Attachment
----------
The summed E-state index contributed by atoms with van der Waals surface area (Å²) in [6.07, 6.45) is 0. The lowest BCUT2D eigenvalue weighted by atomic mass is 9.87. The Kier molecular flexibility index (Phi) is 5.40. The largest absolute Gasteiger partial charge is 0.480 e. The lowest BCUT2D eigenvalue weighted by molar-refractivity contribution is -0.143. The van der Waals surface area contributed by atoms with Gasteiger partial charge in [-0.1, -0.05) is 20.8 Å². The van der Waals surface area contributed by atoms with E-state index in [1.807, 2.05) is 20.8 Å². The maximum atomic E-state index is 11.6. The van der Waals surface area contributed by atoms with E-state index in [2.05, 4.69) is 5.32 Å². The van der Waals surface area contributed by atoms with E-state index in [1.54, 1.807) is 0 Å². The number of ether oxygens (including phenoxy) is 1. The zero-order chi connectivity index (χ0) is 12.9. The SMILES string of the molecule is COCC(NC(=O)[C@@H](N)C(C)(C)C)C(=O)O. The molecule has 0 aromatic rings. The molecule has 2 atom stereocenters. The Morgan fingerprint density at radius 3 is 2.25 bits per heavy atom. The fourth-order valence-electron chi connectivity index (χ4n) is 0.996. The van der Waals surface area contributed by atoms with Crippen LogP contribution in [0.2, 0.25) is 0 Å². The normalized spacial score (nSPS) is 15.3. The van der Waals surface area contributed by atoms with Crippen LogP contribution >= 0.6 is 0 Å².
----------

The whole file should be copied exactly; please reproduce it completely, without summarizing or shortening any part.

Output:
The summed E-state index contributed by atoms with van der Waals surface area (Å²) in [6.07, 6.45) is 0. The lowest BCUT2D eigenvalue weighted by atomic mass is 9.87. The Kier molecular flexibility index (Phi) is 5.40. The largest absolute Gasteiger partial charge is 0.480 e. The lowest BCUT2D eigenvalue weighted by molar-refractivity contribution is -0.143. The van der Waals surface area contributed by atoms with Gasteiger partial charge in [-0.1, -0.05) is 20.8 Å². The van der Waals surface area contributed by atoms with E-state index in [1.807, 2.05) is 20.8 Å². The maximum atomic E-state index is 11.6. The van der Waals surface area contributed by atoms with E-state index in [2.05, 4.69) is 5.32 Å². The van der Waals surface area contributed by atoms with E-state index in [1.54, 1.807) is 0 Å². The number of ether oxygens (including phenoxy) is 1. The zero-order chi connectivity index (χ0) is 12.9. The SMILES string of the molecule is COCC(NC(=O)[C@@H](N)C(C)(C)C)C(=O)O. The molecule has 0 aromatic rings. The molecule has 2 atom stereocenters. The Morgan fingerprint density at radius 3 is 2.25 bits per heavy atom. The fourth-order valence-electron chi connectivity index (χ4n) is 0.996. The van der Waals surface area contributed by atoms with Crippen LogP contribution in [0.2, 0.25) is 0 Å². The normalized spacial score (nSPS) is 15.3. The van der Waals surface area contributed by atoms with Crippen LogP contribution >= 0.6 is 0 Å².